We got the chance to sit down with Alex Hayter from Torn Banner to ask a few questions about their next multiplayer epic, Mirage: Arcane Warfare.
Why did you choose to create a new magical setting instead of heading down the Chivalry 2 route?
After we finished Chivalry and its expansion Deadliest Warrior, we wanted a fresh direction for our studio’s next game. We decided to add meaningful complexity to our melee combat system in the form of magic abilities – which gave us the excuse to experiment with a totally different setting compared to Chivalry’s dark medieval battlefields. That meant we could try some neat things setting-wise, resulting in a radically different colour palette, bringing more life to the visuals with magical effects and creating our own fantasy mythos from the ground up.
Your art style is very different to Chivalry. What made you make the change from gritty realism?
In Chivalry we focused on bringing a feel of “meatiness” to combat, so that chopping off another knight’s head felt viciously empowering in terms of both audio and visual feedback – the setting itself tried to match that sense of grit and force. In Mirage we took a somewhat different approach by creating an artistically colorful, picturesque and seemingly calm setting to contrast against the damage you can cause in the bloodiness of battle. You’ll walk into a map and can gaze around at the eye candy, which then gets transformed in the middle of a fight into a gory nightmare.
How did including magic affect the game? Was it harder to balance?
Magic abilities are part of the same combat system as the melee you’ll remember from Chivalry. Building everything in Mirage from the ground up in Unreal Engine 4, we’ve improved that combat system drastically with cleaner, more responsive melee. Magic abilities feel like close quarters melee – you can block any spell, even deflect them back at people, as well as being able to drag many projectiles in mid air with your mouse. It definitely creates a challenge when it comes to ensuring that our six character classes all present their own strengths and weaknesses, but we’ve spent a long time in the Closed Alpha tweaking the system across all character classes and multiple tiers of abilities, and plan to spend even more time in the Closed Beta doing so too.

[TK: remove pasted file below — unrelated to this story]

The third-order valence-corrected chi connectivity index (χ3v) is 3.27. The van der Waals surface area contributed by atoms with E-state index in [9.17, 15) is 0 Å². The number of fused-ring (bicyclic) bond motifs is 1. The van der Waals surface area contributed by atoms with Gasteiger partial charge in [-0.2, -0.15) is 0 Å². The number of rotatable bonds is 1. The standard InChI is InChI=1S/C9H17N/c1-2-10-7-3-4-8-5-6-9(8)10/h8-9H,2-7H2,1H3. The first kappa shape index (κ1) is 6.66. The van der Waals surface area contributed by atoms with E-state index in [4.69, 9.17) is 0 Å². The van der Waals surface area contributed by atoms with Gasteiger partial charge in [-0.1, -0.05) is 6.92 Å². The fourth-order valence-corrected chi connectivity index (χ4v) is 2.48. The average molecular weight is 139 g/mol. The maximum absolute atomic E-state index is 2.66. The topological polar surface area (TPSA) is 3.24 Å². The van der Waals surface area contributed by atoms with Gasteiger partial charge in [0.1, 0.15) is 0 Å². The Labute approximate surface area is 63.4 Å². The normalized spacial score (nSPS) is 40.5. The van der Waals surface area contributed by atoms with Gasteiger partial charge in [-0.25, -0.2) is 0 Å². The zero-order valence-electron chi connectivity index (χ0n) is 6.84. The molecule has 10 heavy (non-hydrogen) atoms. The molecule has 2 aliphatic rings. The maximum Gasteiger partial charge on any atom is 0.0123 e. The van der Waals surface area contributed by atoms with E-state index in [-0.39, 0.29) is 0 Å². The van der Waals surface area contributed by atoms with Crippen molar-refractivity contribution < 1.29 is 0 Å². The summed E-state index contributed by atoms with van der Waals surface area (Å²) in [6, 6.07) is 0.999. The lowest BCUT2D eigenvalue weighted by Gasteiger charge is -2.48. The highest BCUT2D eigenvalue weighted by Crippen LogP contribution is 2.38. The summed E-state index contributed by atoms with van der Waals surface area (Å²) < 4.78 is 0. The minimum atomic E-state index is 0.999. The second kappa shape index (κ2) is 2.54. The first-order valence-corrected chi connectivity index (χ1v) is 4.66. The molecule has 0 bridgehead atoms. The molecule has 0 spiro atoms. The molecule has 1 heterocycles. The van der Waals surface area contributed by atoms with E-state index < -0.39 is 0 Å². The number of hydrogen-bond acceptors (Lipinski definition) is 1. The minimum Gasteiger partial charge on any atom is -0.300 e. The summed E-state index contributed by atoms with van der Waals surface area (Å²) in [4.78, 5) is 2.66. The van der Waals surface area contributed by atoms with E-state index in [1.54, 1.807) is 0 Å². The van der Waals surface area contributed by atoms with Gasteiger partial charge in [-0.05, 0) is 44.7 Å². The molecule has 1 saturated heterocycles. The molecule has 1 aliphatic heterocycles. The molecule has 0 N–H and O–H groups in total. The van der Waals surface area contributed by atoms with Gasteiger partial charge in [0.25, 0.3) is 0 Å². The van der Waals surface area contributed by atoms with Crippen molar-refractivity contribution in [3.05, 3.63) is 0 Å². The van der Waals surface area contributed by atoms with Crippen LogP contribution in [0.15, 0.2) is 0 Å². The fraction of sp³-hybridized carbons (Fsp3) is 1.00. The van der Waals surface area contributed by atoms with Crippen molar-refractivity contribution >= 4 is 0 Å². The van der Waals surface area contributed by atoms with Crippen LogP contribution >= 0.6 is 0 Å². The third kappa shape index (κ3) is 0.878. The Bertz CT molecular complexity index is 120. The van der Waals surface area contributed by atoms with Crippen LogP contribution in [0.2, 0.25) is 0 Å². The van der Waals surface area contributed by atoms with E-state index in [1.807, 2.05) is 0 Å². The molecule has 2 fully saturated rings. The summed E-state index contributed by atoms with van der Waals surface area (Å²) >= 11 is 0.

What was your inspiration behind the classes that you have created?
The character types came out of the unique, Arabian Nights / Middle Eastern-inspired setting of Mirage – which depicts a magic civil war between rival factions, under the backdrop of a grand, ancient city. The characters all represent special roles in that conflict: former city guards, outcast street urchins, black market dealers, royal assassins, and others. Each of the 12 characters (6 per team) has their own unique personality and voice lines, and character classes are also tied to a unique visual style when it comes to their spells; the fiery mage Alchemancer for example, or the molten rock-themed Taurant guard.
Will the gameplay differ from Chivalry to suit the magical element of Mirage?
We know that we were onto something special with Chivalry’s thoughtful, tightly controlled melee combat system, and wanted to tackle magic combat in a way that felt as visceral and dangerous as a fistfight to the death. In Mirage you’ll experience familiar game modes like Team Objective and feel at home with the combat system if you’ve played Chivalry. At the same time, it represents a new challenge for Chivalry veterans – and we’re really pumped to see the types of combat tactics and moves that new players will uncover as the Mirage community grows.
If this as whetted your appetite to play Mirage: Arcane Warfare, you can enter our weekly giveaway for a chance to win a beta key for the game.